Paper # Author Title
We characterize the optimal linear tax on capital in an Overlapping Generations model with two period lived households facing uninsurable idiosyncratic labor income risk. The Ramsey government internalizes the general equilibrium feedback of private precautionary saving. For logarithmic utility our full analytical solution of the Ramsey problem shows that the optimal aggregate saving rate is independent of income risk. The optimal time-invariant tax on capital is increasing in income risk. Its sign depends on the extent of risk and on the Pareto weight of future generations. If the Ramsey tax rate that maximizes steady state utility is positive, then implementing this tax rate permanently generates a Pareto-improving transition even if the initial equilibrium is dynamically efficient. We generalize our results to Epstein-Zin-Weil utility and show that the optimal steady state saving rate is increasing in income risk if and only if the intertemporal elasticity of substitution is smaller than 1. Download Paper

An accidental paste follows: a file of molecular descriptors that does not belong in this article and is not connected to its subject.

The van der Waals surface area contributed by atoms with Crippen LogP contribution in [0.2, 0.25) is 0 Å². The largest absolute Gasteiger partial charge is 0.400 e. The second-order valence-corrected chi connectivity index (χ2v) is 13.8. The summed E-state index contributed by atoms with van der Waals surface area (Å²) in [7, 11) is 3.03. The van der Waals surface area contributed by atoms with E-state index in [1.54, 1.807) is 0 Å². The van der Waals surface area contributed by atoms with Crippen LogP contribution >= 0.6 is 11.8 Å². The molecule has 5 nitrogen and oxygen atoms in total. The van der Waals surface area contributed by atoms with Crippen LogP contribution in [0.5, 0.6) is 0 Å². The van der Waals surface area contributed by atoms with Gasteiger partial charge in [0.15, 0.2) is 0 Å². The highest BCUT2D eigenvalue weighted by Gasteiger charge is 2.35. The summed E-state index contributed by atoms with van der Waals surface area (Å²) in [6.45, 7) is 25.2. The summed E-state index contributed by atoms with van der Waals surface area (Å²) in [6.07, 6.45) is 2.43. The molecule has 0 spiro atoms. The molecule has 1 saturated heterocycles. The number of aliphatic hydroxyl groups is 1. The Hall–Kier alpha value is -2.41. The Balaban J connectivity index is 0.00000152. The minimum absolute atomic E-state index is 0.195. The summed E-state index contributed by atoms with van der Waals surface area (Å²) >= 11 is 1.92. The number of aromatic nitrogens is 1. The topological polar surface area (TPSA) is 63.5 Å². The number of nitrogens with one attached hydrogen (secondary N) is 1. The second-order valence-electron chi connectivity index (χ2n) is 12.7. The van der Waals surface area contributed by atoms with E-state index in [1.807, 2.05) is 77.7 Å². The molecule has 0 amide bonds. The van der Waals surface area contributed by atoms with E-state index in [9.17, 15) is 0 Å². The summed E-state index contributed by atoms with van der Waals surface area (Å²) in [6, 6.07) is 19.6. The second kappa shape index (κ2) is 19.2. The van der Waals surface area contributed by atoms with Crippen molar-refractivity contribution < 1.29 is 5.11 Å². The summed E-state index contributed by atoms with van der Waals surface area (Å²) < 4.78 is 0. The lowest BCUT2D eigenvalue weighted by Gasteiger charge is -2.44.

We study two wage bargaining games between a …rm and multiple workers. We revisit the bargaining game proposed by Stole and Zwiebel (1996a). We show that, in the unique Subgame Perfect Equilibrium, the gains from trade captured by workers who bargain earlier with the firm are larger than those captured by workers who bargain later, as well as larger than those captured by the firm. The resulting equilibrium payffs are different from those reported in Stole and Zwiebel (1996a) as they are not the Shapley values. We propose a novel bargaining game, the Rolodex game, which follows a simple and realistic protocol. In the unique no-delay Subgame Perfect Equilibrium of this game, the payoffs to the firm and to the workers are their Shapley values. Download Paper